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Continuing my recent tendency for writing about staplers, today’s post is another about that subject.  Not only that, but this will be the third post about a sub-category of staplers that I’ve always loved, the miniature stapler.

Miniature staplers are without a doubt one of the oddest, but coolest, office items you will ever come across.  And in that category of odd but cool the number one spot belongs to the Presto Model 30 Mini Stapler.

The Presto 30’s size and shape make it perfect for holding in the palm of your hand and the plunger has been designed to be used with your thumb. The mechanism was simple and most importantly it was totally encased in the body of the stapler keeping it well-protected from dirt and grime.  Unlike its sibling, the Presto DeLuxe, the Model 30 base could swing 180 degrees so that it could be used as a tacker.

The Model 30 was made from 100% steel.  The body and base were chrome plated and the plunger was either enameled or polished steel.  The parts were made from pressed-steel that was riveted together.  This made for a well-built stapler but one that really couldn’t be repaired if anything happened to it.  That being said, many of these are still working today attesting to their build quality.


The Presto 30 measures 2.5″ L x .875″ W x 1.75″ H and weighs 3 ounces empty.  It uses Presto 165 staples. This is a proprietary sized staple that is larger than a #10 but smaller than a standard size.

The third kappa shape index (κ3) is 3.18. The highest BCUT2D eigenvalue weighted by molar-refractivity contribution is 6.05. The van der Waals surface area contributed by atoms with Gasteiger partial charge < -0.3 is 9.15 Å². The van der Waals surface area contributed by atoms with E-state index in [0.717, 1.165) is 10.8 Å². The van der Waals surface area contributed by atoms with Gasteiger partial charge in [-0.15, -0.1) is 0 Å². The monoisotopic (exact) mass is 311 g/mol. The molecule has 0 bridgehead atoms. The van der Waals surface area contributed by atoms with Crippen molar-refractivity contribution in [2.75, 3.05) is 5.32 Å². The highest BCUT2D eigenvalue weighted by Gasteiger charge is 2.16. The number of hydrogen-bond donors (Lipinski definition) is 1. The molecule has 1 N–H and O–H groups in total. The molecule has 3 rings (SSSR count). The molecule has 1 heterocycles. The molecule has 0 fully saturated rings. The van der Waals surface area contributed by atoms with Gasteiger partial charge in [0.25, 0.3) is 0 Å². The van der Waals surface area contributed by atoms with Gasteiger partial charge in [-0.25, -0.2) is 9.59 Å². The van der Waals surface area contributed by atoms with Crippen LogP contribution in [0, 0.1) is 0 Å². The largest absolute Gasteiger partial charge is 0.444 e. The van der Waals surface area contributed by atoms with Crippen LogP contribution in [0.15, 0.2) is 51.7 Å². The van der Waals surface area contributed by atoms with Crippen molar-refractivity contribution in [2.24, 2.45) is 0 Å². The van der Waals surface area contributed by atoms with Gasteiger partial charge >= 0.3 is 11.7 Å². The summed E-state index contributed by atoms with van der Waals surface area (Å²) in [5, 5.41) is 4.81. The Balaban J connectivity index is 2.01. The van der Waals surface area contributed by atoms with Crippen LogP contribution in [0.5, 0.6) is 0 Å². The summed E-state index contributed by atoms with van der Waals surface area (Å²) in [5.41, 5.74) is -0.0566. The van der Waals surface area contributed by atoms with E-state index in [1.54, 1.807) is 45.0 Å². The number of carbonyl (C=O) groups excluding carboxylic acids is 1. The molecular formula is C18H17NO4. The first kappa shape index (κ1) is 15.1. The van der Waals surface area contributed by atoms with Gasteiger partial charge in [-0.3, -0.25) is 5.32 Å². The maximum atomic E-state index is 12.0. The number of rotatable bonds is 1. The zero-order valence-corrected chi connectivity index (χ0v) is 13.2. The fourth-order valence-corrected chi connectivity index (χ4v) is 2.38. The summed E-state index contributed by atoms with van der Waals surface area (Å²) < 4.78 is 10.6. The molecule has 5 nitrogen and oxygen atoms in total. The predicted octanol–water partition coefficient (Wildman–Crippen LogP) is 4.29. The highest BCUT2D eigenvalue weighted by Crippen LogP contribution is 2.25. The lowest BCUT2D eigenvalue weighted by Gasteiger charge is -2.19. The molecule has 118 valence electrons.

newspaper ad from 1949

The Model 30 was first advertised in 1949 and was available until at least 1963.  However, the patent for this stapler wasn’t applied for until 1950 and was finally granted in 1953.  If you find a Presto Model 30 stapler check the bottom of the base.  If it states “Pat Pend” then you know it was made before June of 1953.  If it gives the patent number then it was manufactured after June 1953.

Like the Swingline Tot 50 and the Wilson-Jones Buddy Jr, the Model 30 could also be purchased in a small kit within a plastic case.  However, where both the Tot 50 and Buddy Jr only included a stapler and staples, the Model 30 kit came with a stapler, staples, pencil sharpener, one-hole punch, and a flexible ruler.

The Presto Model 30 Mini Stapler is really a great little fastener.  The only thing that would stop me from recommending your using one of these vintage gems is the difficulty of finding staples for it.

newspaper ad from 1963

a rainbow of model 30’s

Patent and Other Information:


  1. Hook’s Drug Stores (1949, June), advertisement, The Evening Republican, page 2
  2. Segner’s 5-10-25 Stores (1950, September), advertisement, The Van Nuys News, page 2
  3. Horder’s Office Supply Catalog (1961), Chicago, IL, page 62
  4. Sav-On Drug Stores (1963, March), advertisement, Los Angeles Times, page 8
  5. WOSCO, Inc. Catalog (1963), Greensburg, PA, page 8

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